• Note we have revisited the level of our contents cover – realising had this happened to our fancy new kitchen we might have been a tad under insured, as we grow we will do this on a more regular basis
    • we don’t hold business interruption insurance – it’s expensive and in this instance we wouldn’t have made a claim

What I learned about People:

  • Our staff were fantastic. Bronnie and I spent 1 week working on the flood event and doing our day jobs from the smelly noisy office. Everyone else was amazing, they came and checked in on us, helped us move things around, move things back once the carpet and our brand new life chairs had dried out, came and had coffees with us to provide moral support – we are very very lucky to have such a supportive team.
  • For the most part our customers were fantastic. We had one customer offer us long term desks for working from their office and others sent supportive notes or left supportive phone messages. Conversely others just said nothing and didn’t ask how it’s going.
  •  Human nature is interesting. We had external visitors in the office, one of whom filmed the water (see link below) and sent it to the media. Others helped us with the initial panic moving of equipment so it wasn’t a casualty of the water, others watched. The comment above about some of our customers – all of whom were advised of what we were dealing with – not acknowledging our plight did surprise me a little as well.
    • I guess if you have been through any kind of disaster your level of empathy and support is greater?
    • I also wonder whether this is a nature / nurture thing. Some people are naturally programmed to pitch in and help in any situation, offer their assistance and support without hesitation.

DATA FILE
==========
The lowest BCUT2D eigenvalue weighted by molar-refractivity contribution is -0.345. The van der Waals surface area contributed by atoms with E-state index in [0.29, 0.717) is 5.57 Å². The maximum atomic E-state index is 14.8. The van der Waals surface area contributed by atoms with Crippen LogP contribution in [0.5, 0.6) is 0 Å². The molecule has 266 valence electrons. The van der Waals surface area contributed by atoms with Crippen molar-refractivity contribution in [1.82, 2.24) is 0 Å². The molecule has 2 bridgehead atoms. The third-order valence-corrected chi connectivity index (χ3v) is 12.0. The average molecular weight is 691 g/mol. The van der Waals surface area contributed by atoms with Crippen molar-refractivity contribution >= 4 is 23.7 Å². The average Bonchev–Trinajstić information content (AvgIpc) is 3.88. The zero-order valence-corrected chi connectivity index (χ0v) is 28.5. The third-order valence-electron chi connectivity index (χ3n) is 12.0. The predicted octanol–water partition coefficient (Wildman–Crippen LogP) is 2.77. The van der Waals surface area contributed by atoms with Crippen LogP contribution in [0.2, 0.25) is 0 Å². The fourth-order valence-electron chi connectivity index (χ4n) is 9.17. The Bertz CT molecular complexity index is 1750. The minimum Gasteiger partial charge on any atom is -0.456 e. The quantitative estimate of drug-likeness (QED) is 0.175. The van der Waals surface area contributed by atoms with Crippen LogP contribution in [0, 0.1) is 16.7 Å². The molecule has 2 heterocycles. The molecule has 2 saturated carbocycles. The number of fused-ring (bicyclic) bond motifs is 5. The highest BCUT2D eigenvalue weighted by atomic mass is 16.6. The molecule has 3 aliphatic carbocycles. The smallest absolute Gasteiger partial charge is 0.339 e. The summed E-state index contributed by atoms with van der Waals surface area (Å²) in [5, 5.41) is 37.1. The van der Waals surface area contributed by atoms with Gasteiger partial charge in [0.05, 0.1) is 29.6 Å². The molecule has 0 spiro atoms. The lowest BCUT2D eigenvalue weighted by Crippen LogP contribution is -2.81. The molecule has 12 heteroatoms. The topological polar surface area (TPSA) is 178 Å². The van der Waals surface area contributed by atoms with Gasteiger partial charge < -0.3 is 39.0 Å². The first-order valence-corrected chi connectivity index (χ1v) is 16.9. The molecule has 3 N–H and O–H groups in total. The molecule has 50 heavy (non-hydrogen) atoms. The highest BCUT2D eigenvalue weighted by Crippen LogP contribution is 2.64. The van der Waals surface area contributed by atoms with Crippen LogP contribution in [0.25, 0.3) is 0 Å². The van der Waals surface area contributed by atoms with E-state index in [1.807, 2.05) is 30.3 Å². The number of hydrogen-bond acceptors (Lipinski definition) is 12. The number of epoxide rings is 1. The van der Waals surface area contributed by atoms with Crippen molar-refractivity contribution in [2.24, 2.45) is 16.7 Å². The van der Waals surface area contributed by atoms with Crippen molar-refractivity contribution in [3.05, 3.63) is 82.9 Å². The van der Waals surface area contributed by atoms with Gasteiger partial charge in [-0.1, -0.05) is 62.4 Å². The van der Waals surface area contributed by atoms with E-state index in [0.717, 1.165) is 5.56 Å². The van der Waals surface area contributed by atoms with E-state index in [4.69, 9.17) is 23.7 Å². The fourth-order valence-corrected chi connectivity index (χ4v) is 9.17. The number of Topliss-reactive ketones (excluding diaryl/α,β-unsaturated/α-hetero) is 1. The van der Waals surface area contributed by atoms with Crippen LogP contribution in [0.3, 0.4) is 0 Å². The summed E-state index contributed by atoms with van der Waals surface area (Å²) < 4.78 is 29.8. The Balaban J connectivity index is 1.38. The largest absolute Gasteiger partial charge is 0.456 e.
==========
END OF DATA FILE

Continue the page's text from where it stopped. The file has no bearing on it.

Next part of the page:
Footnote lessons:

  • Throughout the immediate aftermath we had many many people here – trades people, insurance people, landlords people etc – all of whom commented to both Bronnie and I how surprisingly chipper and calm we were being. I wasn’t feeling calm (people can confirm that one) but there was nothing anyone could have done to prevent this and once it had happened there was nothing we could do about it.
    • We really believe that our not losing it, offering drinks and biscuits, being supportive of what the tradies were here to do really really helped them focus and get us back onto our floor within the week.
  •  Key lesson for me was knowing exactly who was here on the floor was very important. We have our staff update their daily plans on Yammer both so we’re communicating who’s where and doing what but now so I know where everyone is everyday – just in case something else happens.
  • Have a full fridge at all times, other supplies are important and sensible for other kinds of disasters, but in our case beer and Gatorade were very handy to have in a large supply. Thanks to Dan Lee I had a bottle of Champagne – it was fantastic at the end of an otherwise exhausting day!


I do hope some of the lessons are helpful. Feel free to contact me if you have other questions at all as well. Here’s to no disasters. Vic.